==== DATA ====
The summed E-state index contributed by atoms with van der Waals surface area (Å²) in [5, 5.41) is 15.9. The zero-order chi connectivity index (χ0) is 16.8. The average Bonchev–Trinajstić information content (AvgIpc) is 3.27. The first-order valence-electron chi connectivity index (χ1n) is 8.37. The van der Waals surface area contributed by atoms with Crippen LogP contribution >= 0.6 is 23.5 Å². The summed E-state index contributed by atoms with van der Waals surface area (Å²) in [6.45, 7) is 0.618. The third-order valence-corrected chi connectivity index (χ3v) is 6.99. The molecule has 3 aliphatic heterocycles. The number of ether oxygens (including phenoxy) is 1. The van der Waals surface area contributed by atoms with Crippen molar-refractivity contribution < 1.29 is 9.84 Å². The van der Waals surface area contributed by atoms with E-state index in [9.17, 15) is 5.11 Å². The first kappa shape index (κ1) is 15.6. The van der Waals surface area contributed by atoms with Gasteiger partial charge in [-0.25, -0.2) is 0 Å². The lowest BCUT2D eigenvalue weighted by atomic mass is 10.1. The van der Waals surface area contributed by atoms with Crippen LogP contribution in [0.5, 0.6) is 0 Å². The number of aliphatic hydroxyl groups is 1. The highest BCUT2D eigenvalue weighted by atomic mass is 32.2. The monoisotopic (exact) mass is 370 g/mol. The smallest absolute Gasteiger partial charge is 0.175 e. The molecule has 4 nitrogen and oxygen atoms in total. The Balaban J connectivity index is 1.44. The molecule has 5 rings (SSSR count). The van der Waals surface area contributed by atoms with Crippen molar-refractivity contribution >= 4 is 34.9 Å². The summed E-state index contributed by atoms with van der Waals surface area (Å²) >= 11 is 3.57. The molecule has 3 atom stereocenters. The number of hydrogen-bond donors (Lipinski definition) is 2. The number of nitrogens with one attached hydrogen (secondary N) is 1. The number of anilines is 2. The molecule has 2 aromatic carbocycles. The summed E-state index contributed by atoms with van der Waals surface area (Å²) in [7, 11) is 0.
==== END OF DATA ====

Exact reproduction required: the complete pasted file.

The summed E-state index contributed by atoms with van der Waals surface area (Å²) in [5, 5.41) is 15.9. The zero-order chi connectivity index (χ0) is 16.8. The average Bonchev–Trinajstić information content (AvgIpc) is 3.27. The first-order valence-electron chi connectivity index (χ1n) is 8.37. The van der Waals surface area contributed by atoms with Crippen LogP contribution >= 0.6 is 23.5 Å². The summed E-state index contributed by atoms with van der Waals surface area (Å²) in [6.45, 7) is 0.618. The third-order valence-corrected chi connectivity index (χ3v) is 6.99. The molecule has 3 aliphatic heterocycles. The number of ether oxygens (including phenoxy) is 1. The van der Waals surface area contributed by atoms with Crippen molar-refractivity contribution < 1.29 is 9.84 Å². The van der Waals surface area contributed by atoms with E-state index in [9.17, 15) is 5.11 Å². The first kappa shape index (κ1) is 15.6. The van der Waals surface area contributed by atoms with Gasteiger partial charge in [-0.25, -0.2) is 0 Å². The lowest BCUT2D eigenvalue weighted by atomic mass is 10.1. The van der Waals surface area contributed by atoms with Crippen LogP contribution in [0.5, 0.6) is 0 Å². The number of aliphatic hydroxyl groups is 1. The highest BCUT2D eigenvalue weighted by atomic mass is 32.2. The monoisotopic (exact) mass is 370 g/mol. The smallest absolute Gasteiger partial charge is 0.175 e. The molecule has 4 nitrogen and oxygen atoms in total. The Balaban J connectivity index is 1.44. The molecule has 5 rings (SSSR count). The van der Waals surface area contributed by atoms with Crippen molar-refractivity contribution >= 4 is 34.9 Å². The summed E-state index contributed by atoms with van der Waals surface area (Å²) >= 11 is 3.57. The molecule has 3 atom stereocenters. The number of hydrogen-bond donors (Lipinski definition) is 2. The number of nitrogens with one attached hydrogen (secondary N) is 1. The number of anilines is 2. The molecule has 2 aromatic carbocycles. The summed E-state index contributed by atoms with van der Waals surface area (Å²) in [7, 11) is 0.